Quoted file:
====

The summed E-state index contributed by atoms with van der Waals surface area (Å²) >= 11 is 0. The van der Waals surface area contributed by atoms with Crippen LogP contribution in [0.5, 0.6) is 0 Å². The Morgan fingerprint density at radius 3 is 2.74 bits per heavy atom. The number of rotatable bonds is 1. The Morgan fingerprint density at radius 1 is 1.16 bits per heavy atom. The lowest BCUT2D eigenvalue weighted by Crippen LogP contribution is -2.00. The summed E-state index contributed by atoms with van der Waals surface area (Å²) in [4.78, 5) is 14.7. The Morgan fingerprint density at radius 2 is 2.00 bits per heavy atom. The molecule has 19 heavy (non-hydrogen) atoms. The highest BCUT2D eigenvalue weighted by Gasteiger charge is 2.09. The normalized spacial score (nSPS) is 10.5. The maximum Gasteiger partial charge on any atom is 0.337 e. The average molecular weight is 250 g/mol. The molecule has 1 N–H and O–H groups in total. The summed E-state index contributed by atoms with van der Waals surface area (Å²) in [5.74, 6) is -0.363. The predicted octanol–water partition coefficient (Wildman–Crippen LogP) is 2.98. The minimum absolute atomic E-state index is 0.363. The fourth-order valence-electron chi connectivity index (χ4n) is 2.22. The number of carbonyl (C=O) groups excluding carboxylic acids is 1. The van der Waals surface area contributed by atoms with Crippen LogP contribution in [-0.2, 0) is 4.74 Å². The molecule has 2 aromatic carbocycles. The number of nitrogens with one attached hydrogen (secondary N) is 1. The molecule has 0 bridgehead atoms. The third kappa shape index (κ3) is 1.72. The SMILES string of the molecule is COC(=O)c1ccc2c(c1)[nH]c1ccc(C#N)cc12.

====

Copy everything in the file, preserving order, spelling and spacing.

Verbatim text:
The summed E-state index contributed by atoms with van der Waals surface area (Å²) >= 11 is 0. The van der Waals surface area contributed by atoms with Crippen LogP contribution in [0.5, 0.6) is 0 Å². The Morgan fingerprint density at radius 3 is 2.74 bits per heavy atom. The number of rotatable bonds is 1. The Morgan fingerprint density at radius 1 is 1.16 bits per heavy atom. The lowest BCUT2D eigenvalue weighted by Crippen LogP contribution is -2.00. The summed E-state index contributed by atoms with van der Waals surface area (Å²) in [4.78, 5) is 14.7. The Morgan fingerprint density at radius 2 is 2.00 bits per heavy atom. The molecule has 19 heavy (non-hydrogen) atoms. The highest BCUT2D eigenvalue weighted by Gasteiger charge is 2.09. The normalized spacial score (nSPS) is 10.5. The maximum Gasteiger partial charge on any atom is 0.337 e. The average molecular weight is 250 g/mol. The molecule has 1 N–H and O–H groups in total. The summed E-state index contributed by atoms with van der Waals surface area (Å²) in [5.74, 6) is -0.363. The predicted octanol–water partition coefficient (Wildman–Crippen LogP) is 2.98. The minimum absolute atomic E-state index is 0.363. The fourth-order valence-electron chi connectivity index (χ4n) is 2.22. The number of carbonyl (C=O) groups excluding carboxylic acids is 1. The van der Waals surface area contributed by atoms with Crippen LogP contribution in [-0.2, 0) is 4.74 Å². The molecule has 2 aromatic carbocycles. The number of nitrogens with one attached hydrogen (secondary N) is 1. The molecule has 0 bridgehead atoms. The third kappa shape index (κ3) is 1.72. The SMILES string of the molecule is COC(=O)c1ccc2c(c1)[nH]c1ccc(C#N)cc12.